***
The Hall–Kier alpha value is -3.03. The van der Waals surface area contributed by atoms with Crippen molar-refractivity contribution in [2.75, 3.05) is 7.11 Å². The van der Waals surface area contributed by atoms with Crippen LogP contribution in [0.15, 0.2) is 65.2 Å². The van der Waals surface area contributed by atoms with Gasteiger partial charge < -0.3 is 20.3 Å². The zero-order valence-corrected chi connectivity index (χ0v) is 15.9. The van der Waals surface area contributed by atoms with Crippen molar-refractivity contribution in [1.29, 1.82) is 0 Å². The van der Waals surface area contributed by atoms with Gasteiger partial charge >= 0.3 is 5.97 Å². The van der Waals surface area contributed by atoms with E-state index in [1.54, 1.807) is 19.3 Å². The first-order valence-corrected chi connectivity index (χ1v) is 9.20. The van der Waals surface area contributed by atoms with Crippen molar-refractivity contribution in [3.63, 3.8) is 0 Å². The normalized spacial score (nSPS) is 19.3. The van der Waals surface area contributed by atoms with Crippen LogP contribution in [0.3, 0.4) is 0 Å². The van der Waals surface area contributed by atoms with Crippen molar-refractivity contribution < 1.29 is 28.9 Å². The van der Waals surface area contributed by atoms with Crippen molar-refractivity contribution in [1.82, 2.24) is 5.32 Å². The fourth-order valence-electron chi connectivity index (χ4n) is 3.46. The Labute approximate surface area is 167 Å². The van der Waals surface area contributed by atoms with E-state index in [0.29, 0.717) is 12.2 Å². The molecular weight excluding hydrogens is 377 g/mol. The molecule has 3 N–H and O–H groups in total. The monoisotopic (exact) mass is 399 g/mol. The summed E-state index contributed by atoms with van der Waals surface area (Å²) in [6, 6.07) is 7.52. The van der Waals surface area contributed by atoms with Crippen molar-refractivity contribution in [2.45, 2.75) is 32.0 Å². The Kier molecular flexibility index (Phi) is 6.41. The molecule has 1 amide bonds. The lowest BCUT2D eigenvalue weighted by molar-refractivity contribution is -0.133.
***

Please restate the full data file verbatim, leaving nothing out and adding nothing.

The Hall–Kier alpha value is -3.03. The van der Waals surface area contributed by atoms with Crippen molar-refractivity contribution in [2.75, 3.05) is 7.11 Å². The van der Waals surface area contributed by atoms with Crippen LogP contribution in [0.15, 0.2) is 65.2 Å². The van der Waals surface area contributed by atoms with Gasteiger partial charge < -0.3 is 20.3 Å². The zero-order valence-corrected chi connectivity index (χ0v) is 15.9. The van der Waals surface area contributed by atoms with Crippen molar-refractivity contribution in [1.29, 1.82) is 0 Å². The van der Waals surface area contributed by atoms with Gasteiger partial charge >= 0.3 is 5.97 Å². The van der Waals surface area contributed by atoms with E-state index in [1.54, 1.807) is 19.3 Å². The first-order valence-corrected chi connectivity index (χ1v) is 9.20. The van der Waals surface area contributed by atoms with Crippen molar-refractivity contribution in [3.63, 3.8) is 0 Å². The normalized spacial score (nSPS) is 19.3. The van der Waals surface area contributed by atoms with Crippen LogP contribution in [0.3, 0.4) is 0 Å². The van der Waals surface area contributed by atoms with Crippen molar-refractivity contribution < 1.29 is 28.9 Å². The van der Waals surface area contributed by atoms with Crippen molar-refractivity contribution in [1.82, 2.24) is 5.32 Å². The fourth-order valence-electron chi connectivity index (χ4n) is 3.46. The Labute approximate surface area is 167 Å². The van der Waals surface area contributed by atoms with E-state index in [0.29, 0.717) is 12.2 Å². The molecular weight excluding hydrogens is 377 g/mol. The molecule has 3 N–H and O–H groups in total. The monoisotopic (exact) mass is 399 g/mol. The summed E-state index contributed by atoms with van der Waals surface area (Å²) in [6, 6.07) is 7.52. The van der Waals surface area contributed by atoms with Crippen molar-refractivity contribution in [2.45, 2.75) is 32.0 Å². The Kier molecular flexibility index (Phi) is 6.41. The molecule has 1 amide bonds. The lowest BCUT2D eigenvalue weighted by molar-refractivity contribution is -0.133.